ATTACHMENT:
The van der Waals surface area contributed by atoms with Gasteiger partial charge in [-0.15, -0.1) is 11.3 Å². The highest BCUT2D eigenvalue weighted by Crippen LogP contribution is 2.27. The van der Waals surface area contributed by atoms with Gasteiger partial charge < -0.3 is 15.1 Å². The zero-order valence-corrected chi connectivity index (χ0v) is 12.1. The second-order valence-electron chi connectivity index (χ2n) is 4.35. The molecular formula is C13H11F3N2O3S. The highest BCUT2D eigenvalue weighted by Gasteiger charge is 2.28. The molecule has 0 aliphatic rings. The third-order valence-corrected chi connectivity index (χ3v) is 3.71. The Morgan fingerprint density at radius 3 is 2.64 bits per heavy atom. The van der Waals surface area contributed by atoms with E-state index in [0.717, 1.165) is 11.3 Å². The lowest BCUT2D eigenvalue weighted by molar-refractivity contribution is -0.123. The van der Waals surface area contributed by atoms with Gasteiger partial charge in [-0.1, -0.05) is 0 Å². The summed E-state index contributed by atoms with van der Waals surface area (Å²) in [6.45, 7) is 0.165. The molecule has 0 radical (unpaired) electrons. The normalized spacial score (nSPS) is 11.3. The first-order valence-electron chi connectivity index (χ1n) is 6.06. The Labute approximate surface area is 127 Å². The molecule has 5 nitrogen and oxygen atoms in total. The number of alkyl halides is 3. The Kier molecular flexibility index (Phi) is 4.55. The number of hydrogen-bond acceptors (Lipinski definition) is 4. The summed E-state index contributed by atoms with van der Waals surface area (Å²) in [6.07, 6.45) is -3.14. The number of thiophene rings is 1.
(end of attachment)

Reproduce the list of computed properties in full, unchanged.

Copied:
The van der Waals surface area contributed by atoms with Gasteiger partial charge in [-0.15, -0.1) is 11.3 Å². The highest BCUT2D eigenvalue weighted by Crippen LogP contribution is 2.27. The van der Waals surface area contributed by atoms with Gasteiger partial charge < -0.3 is 15.1 Å². The zero-order valence-corrected chi connectivity index (χ0v) is 12.1. The second-order valence-electron chi connectivity index (χ2n) is 4.35. The molecular formula is C13H11F3N2O3S. The highest BCUT2D eigenvalue weighted by Gasteiger charge is 2.28. The molecule has 0 aliphatic rings. The third-order valence-corrected chi connectivity index (χ3v) is 3.71. The Morgan fingerprint density at radius 3 is 2.64 bits per heavy atom. The van der Waals surface area contributed by atoms with E-state index in [0.717, 1.165) is 11.3 Å². The lowest BCUT2D eigenvalue weighted by molar-refractivity contribution is -0.123. The van der Waals surface area contributed by atoms with Gasteiger partial charge in [-0.1, -0.05) is 0 Å². The summed E-state index contributed by atoms with van der Waals surface area (Å²) in [6.45, 7) is 0.165. The molecule has 0 radical (unpaired) electrons. The normalized spacial score (nSPS) is 11.3. The first-order valence-electron chi connectivity index (χ1n) is 6.06. The Labute approximate surface area is 127 Å². The molecule has 5 nitrogen and oxygen atoms in total. The number of alkyl halides is 3. The Kier molecular flexibility index (Phi) is 4.55. The number of hydrogen-bond acceptors (Lipinski definition) is 4. The summed E-state index contributed by atoms with van der Waals surface area (Å²) in [6.07, 6.45) is -3.14. The number of thiophene rings is 1.